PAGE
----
OCTOBER 16, 10:30 a.m.

, Meeting Room 208A/B Anaheim, California

Simplifying Copyright in Online Education: Understanding New Behaviors
R. J. Clougherty, Jr., PhD!
Acting Vice Provost for Research, Innovation, and Open Education!
Robert.Clougherty.esc.edu!

Franny Lee!
Co-Founder, Vice President ! Business Development!
franny@sipx.com!

SIPX and Empire State College
Empire State College is a part of the State University of New York (SUNY) ! We serve 20,000 students annually ! We have 40 physical locations across the state ! We have a Center for Distance Learning (online), School for Graduate Studies (blended), and the Van Arsdale Center for Labor Studies ! Roughly half of our students study at our physical locations; the remainder in the other three programs.
October 16, 2013!

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Our Challenges
! ! ! ! !
Because we are decentralized physically as well as online, we do not have a physical library—we have an online library only; Faculty are not always fully aware of all potential resources for students; Students have individualized degree programs so library needs are various; We are implementing new copyright policies at the College; We don’t have the data we need for effective decisions.
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October 16, 2013!

Why SIPX?
! ! ! ! ! !
We were first connected via an introduction by the Gates Foundation; Began with a phone call; Followed by face-to-face meeting; We set up a “jam session” for faculty with an interest to establish a pilot; Overwhelmingly positive response by faculty who saw incredible value; Early stage of pilot – we are trained and targeting a larger ramp for January.
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October 16, 2013!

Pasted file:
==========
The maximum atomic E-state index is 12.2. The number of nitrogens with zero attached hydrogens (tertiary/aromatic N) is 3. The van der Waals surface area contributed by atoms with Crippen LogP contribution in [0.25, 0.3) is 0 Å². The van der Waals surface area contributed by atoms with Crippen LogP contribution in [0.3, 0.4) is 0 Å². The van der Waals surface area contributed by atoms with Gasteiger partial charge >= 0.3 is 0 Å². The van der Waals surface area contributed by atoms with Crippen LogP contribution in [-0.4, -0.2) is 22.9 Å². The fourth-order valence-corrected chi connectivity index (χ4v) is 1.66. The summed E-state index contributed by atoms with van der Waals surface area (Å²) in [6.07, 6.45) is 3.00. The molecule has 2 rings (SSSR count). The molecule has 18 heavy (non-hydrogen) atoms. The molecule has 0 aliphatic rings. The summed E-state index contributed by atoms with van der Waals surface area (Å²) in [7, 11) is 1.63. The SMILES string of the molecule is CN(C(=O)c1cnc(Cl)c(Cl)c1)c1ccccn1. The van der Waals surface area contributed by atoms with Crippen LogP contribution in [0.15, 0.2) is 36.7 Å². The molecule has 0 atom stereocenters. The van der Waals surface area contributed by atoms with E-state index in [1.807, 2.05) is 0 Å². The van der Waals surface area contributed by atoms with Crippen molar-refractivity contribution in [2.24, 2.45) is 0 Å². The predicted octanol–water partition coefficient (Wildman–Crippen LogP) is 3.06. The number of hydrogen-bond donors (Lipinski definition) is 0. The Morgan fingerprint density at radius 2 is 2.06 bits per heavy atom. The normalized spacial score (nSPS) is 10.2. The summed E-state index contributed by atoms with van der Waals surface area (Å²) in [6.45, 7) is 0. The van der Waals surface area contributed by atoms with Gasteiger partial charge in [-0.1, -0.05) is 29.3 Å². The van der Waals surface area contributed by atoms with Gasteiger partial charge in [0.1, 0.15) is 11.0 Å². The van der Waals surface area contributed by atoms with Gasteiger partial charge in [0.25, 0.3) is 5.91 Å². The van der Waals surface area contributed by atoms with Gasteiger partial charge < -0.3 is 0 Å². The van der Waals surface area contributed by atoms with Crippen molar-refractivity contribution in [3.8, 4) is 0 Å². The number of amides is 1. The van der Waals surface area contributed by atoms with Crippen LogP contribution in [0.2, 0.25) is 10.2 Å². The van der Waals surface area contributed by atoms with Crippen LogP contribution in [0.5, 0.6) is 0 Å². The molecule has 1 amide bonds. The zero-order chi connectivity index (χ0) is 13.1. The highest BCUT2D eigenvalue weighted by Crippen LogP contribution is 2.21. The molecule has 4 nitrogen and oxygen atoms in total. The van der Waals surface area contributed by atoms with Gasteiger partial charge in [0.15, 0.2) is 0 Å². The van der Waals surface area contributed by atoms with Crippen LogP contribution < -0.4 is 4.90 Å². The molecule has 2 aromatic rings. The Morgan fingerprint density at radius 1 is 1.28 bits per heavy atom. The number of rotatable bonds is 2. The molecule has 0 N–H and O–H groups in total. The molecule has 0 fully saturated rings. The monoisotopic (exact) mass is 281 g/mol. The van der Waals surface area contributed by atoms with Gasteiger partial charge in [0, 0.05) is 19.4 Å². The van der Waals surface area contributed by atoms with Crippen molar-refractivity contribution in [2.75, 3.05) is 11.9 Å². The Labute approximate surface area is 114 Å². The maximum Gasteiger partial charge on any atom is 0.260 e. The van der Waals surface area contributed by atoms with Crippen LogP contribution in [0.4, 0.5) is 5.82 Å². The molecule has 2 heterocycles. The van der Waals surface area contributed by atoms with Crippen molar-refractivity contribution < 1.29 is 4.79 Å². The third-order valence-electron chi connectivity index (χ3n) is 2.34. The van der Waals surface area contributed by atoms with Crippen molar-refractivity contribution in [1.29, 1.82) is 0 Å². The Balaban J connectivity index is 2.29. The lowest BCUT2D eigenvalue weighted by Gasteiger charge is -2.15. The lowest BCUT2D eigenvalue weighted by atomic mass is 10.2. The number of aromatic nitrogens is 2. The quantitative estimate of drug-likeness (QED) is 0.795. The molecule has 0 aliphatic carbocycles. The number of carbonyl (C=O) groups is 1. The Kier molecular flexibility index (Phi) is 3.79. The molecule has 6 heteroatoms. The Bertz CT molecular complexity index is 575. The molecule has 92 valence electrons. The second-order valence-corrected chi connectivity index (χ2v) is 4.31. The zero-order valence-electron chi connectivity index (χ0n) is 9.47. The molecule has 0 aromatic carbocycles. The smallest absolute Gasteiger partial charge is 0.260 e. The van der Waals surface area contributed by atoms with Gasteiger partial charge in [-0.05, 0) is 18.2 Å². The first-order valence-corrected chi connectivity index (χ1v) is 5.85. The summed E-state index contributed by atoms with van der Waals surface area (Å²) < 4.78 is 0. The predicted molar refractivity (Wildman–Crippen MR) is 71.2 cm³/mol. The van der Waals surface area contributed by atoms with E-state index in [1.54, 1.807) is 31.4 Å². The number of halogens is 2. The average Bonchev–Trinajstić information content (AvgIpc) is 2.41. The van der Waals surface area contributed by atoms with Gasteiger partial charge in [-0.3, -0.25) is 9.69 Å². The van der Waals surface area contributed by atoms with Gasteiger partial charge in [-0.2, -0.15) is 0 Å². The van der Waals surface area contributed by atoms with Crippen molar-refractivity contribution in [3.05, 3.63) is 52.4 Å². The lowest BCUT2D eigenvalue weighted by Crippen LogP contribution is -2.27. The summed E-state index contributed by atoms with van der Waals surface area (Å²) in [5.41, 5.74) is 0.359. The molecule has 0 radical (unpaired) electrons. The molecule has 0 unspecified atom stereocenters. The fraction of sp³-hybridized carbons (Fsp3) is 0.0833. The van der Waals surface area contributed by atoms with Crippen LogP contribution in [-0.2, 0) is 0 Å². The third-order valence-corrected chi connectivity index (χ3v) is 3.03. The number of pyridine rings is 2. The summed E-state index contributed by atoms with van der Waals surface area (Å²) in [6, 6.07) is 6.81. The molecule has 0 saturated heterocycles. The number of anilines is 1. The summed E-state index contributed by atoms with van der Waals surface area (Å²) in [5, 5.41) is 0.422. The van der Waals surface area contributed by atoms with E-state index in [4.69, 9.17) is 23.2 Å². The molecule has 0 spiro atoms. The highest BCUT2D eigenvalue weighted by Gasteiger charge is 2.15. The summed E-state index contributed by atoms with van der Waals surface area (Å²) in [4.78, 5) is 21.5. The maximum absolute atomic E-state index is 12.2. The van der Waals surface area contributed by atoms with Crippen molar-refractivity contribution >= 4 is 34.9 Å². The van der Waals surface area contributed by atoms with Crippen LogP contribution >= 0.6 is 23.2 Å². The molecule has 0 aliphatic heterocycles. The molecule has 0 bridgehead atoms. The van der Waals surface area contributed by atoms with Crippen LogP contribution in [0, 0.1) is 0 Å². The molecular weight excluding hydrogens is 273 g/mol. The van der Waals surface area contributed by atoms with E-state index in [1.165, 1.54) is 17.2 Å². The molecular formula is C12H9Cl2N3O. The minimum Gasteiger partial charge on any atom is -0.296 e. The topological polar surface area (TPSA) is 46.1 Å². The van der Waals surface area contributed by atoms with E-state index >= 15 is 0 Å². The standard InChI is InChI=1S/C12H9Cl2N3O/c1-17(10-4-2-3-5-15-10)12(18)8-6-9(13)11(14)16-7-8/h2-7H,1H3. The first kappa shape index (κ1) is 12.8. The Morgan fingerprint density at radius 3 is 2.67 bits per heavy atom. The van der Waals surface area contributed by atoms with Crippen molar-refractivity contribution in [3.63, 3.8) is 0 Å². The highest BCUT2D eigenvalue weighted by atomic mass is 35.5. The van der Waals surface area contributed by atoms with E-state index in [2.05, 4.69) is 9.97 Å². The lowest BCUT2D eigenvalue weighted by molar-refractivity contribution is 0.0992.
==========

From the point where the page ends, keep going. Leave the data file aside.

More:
ESC and SIPX—Shared Values
! ! ! ! !
We recognize copyright and its legal validity; We do not deny the reality of costs for educational materials, we simply want to reduce them for students by using existing resources; We do not wish to impose on academic freedom; We want to give faculty more options, not fewer; Bottom line: Any learning material resource should support faculty in doing the most effective job in the most efficient manner.
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October 16, 2013!

The Advantages We See
! ! ! ! ! !
Increasing faculty usage of existing resources; Lowering TCO for students; Empowers our new work in developing MOOCs; Allows us to be compliant within copyright policies; Supporting our online programs which is our area of greatest growth; We can have data for more effective resource allocation.
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October 16, 2013!

SIPX, Inc.

A web service for managing and measuring digital course materials!

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Observing Behaviors!
Copyright  Agents   Open  Sources  (HathiTrust,   Crea?ve  Commons)   Schools   and   Libraries  

Publishers   and   Creators  

MOOC   Provider  

What  kind  of  content   do    educators  select?       Do  students  engage?     What  new  methods   will  publishers  try?  

Librarian  

MOOC  Educator  
© 2013 SIPX, Inc.! October 16, 2013!

MOOC  Student  

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What is SIPX?!
End-to-end solution to manage, distribute and measure course materials for higher education!
•  Cloud-based technology service that solves many copyright frustrations! •  Networks together all stakeholders and critical data; combines open, licensed and publisher content options ! •  Can blend into campus systems like LMS’ and online education platforms like MOOCs! •  Uniquely capable of meeting challenges of new online and multi-institution education models!
© 2013 SIPX, Inc.! October 16, 2013!

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Today’s Copyright Maze!
HathiTrust   Copyright   Agents   Crea?ve  Commons   Public  Domain  

Publishers  and   Creators  

#%&?!   What  can  I  use?  Is   there  an  open   version?  

^*@#?!   Can’t  find  the   owner!  

@!#$?   Legal  liability?  

#@??   Where  is  my   content  going?  

#%$?!   Too  expensive!